Communications regarding this column should be addressed to Mrs. Cheney, Peabody Library School, Nashville, Tenn. 37203. Mrs. Cheney does not sell the books listed here. They are available through normal trade sources. Mrs. Cheney, being a member of the editorial board of Pierian Press, will not review Pierian Press reference books in this column. Descriptions of Pierian Press reference books will be included elsewhere in this publication.
BASF Coatings + Inks has announced the management team for this newly formed company. All members have extensive experience of the coatings and inks industry and were previously senior management members of companies within the BASF Group.
A series of online searches of the Harvard University Library System – which includes the Baker Library, Houghton Library and the Radcliffe Institute’s Arthur and…
A series of online searches of the Harvard University Library System – which includes the Baker Library, Houghton Library and the Radcliffe Institute’s Arthur and Elizabeth Schlesinger Library – on the History of Women in America revealed nearly 1,000 archive and manuscript holdings on advertising and related topics. This paper aims to investigate the extent of these holdings, to assess their value to advertising and marketing historians and to explore their potential for encouraging future research on under-investigated topics and questions.
Described are the extensive and valuable special collections and other holdings related to advertising, business and marketing of the Harvard Library System. Also described are the availability of the holdings and recommendations for accessing and studying the collections and artifacts.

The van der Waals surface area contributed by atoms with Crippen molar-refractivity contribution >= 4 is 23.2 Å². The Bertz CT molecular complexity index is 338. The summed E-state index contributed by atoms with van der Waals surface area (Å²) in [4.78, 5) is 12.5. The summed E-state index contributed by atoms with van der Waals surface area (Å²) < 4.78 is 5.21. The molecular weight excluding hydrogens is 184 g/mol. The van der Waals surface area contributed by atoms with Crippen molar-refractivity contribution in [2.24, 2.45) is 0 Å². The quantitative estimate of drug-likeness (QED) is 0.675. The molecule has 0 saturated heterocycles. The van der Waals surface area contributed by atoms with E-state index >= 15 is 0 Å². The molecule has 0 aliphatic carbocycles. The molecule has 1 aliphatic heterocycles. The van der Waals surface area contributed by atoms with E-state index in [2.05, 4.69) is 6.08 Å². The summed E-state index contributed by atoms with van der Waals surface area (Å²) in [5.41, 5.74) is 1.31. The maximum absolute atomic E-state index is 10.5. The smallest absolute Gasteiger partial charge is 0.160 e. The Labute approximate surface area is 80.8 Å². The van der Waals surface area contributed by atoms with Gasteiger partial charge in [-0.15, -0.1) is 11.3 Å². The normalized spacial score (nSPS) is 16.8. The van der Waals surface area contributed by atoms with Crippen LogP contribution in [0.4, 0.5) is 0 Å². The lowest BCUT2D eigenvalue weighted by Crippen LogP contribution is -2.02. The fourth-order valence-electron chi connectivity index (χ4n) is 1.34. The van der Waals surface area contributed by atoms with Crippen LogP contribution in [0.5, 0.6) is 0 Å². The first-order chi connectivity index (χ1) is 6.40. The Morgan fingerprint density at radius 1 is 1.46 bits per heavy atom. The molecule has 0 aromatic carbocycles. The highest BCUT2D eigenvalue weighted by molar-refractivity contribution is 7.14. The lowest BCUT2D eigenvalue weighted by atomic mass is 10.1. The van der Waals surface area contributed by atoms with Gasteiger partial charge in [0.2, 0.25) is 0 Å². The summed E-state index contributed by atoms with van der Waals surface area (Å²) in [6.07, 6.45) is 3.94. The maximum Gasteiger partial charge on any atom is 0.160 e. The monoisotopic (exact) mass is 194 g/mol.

The research reported here supports an overall conclusion that the Harvard Library System holds an important place among the world’s repositories of valuable historical advertisements and marketing ephemera. The research also supports four specific conclusions regarding the historical value of Harvard’s collections and archives. First, some of the collections offer access to artifacts and items from an under-investigated period – the first half of the 19th century. Second, many of the collections are international in scope. Third, the collections represent a wide array of 19th century non-periodical advertisements and ephemera, such as trade cards, posters and theatrical playbills. Fourth, and most important, the collections offer significant potential for addressing, among other under-investigated topics, the important role of women in the development of modern advertising theory and professional practices.
A prior search for the world’s largest and most historically significant archives and collections of advertisements and marketing ephemera (promotional objects or media executions created for a one-time, limited purpose) revealed a handful of library and museum collections of exceptional size or topical importance meriting further investigation. This paper adds to an extensive line of research published in the marketing and advertising historical literature exploring and describing the breadth, depth and historical value of the world’s important collections of historical advertisements and ephemera.
A two‐day symposium will be hosted by the ISHM‐Can‐Am Chapter in Ottawa, Canada, on 19–20 June 1985. The event will concentrate on advances in Surface Mounted Technology and topics covered will include design rules and critical process parameters, multi‐stage attachment methods, advances in cleaning processes and fluids, robotic insertion of non‐standard components, automatic inspection, etc. A Tutorial will be held concurrently on rework techniques for surface mounted devices.